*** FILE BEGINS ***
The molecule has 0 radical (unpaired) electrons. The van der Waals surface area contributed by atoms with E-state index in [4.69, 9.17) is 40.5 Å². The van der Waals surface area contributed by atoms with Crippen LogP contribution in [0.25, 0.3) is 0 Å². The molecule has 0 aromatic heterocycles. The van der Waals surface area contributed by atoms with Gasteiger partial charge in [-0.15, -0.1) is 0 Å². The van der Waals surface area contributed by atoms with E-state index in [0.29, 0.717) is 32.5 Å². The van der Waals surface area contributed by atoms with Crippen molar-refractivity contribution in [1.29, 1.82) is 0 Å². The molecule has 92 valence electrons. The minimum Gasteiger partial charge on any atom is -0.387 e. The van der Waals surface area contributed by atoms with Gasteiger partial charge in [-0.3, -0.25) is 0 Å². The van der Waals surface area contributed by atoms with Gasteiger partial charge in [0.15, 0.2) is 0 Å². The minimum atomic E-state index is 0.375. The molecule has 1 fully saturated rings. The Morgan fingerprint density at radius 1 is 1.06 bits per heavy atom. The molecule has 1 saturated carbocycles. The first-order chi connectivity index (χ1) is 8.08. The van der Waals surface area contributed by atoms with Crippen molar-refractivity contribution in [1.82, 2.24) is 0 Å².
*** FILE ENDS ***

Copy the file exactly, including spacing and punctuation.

The molecule has 0 radical (unpaired) electrons. The van der Waals surface area contributed by atoms with E-state index in [4.69, 9.17) is 40.5 Å². The van der Waals surface area contributed by atoms with Crippen LogP contribution in [0.25, 0.3) is 0 Å². The molecule has 0 aromatic heterocycles. The van der Waals surface area contributed by atoms with Gasteiger partial charge in [-0.15, -0.1) is 0 Å². The van der Waals surface area contributed by atoms with E-state index in [0.29, 0.717) is 32.5 Å². The van der Waals surface area contributed by atoms with Crippen molar-refractivity contribution in [1.29, 1.82) is 0 Å². The molecule has 92 valence electrons. The minimum Gasteiger partial charge on any atom is -0.387 e. The van der Waals surface area contributed by atoms with Gasteiger partial charge in [-0.3, -0.25) is 0 Å². The van der Waals surface area contributed by atoms with Gasteiger partial charge in [0.15, 0.2) is 0 Å². The minimum atomic E-state index is 0.375. The molecule has 1 fully saturated rings. The Morgan fingerprint density at radius 1 is 1.06 bits per heavy atom. The molecule has 1 saturated carbocycles. The first-order chi connectivity index (χ1) is 8.08. The van der Waals surface area contributed by atoms with Crippen molar-refractivity contribution in [1.82, 2.24) is 0 Å².